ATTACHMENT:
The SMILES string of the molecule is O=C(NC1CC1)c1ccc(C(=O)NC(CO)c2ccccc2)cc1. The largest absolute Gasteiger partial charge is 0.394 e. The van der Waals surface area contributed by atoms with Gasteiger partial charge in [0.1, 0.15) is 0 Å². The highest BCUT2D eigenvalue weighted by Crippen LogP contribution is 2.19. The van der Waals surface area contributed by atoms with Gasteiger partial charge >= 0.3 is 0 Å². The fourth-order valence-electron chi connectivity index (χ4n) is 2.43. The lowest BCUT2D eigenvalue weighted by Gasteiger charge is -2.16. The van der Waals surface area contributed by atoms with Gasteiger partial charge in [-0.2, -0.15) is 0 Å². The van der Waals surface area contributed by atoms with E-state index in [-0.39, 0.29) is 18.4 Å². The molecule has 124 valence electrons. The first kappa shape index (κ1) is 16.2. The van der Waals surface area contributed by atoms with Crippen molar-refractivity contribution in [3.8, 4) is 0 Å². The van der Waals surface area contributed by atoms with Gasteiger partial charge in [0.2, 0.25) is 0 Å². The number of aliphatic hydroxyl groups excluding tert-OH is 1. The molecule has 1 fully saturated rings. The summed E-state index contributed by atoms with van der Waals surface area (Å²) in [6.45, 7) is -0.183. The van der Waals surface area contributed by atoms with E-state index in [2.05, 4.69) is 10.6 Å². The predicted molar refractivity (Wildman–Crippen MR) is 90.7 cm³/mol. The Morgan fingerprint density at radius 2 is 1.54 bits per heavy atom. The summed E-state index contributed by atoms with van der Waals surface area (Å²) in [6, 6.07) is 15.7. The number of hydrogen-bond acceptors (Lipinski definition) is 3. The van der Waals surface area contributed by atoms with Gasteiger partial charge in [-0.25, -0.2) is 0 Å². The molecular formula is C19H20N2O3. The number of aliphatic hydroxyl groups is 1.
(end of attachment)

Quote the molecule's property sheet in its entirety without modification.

The SMILES string of the molecule is O=C(NC1CC1)c1ccc(C(=O)NC(CO)c2ccccc2)cc1. The largest absolute Gasteiger partial charge is 0.394 e. The van der Waals surface area contributed by atoms with Gasteiger partial charge in [0.1, 0.15) is 0 Å². The highest BCUT2D eigenvalue weighted by Crippen LogP contribution is 2.19. The van der Waals surface area contributed by atoms with Gasteiger partial charge >= 0.3 is 0 Å². The fourth-order valence-electron chi connectivity index (χ4n) is 2.43. The lowest BCUT2D eigenvalue weighted by Gasteiger charge is -2.16. The van der Waals surface area contributed by atoms with Gasteiger partial charge in [-0.2, -0.15) is 0 Å². The van der Waals surface area contributed by atoms with E-state index in [-0.39, 0.29) is 18.4 Å². The molecule has 124 valence electrons. The first kappa shape index (κ1) is 16.2. The van der Waals surface area contributed by atoms with Crippen molar-refractivity contribution in [3.8, 4) is 0 Å². The van der Waals surface area contributed by atoms with Gasteiger partial charge in [0.2, 0.25) is 0 Å². The number of aliphatic hydroxyl groups excluding tert-OH is 1. The molecule has 1 fully saturated rings. The summed E-state index contributed by atoms with van der Waals surface area (Å²) in [6.45, 7) is -0.183. The van der Waals surface area contributed by atoms with E-state index in [2.05, 4.69) is 10.6 Å². The predicted molar refractivity (Wildman–Crippen MR) is 90.7 cm³/mol. The Morgan fingerprint density at radius 2 is 1.54 bits per heavy atom. The summed E-state index contributed by atoms with van der Waals surface area (Å²) in [6, 6.07) is 15.7. The number of hydrogen-bond acceptors (Lipinski definition) is 3. The van der Waals surface area contributed by atoms with Gasteiger partial charge in [-0.25, -0.2) is 0 Å². The molecular formula is C19H20N2O3. The number of aliphatic hydroxyl groups is 1.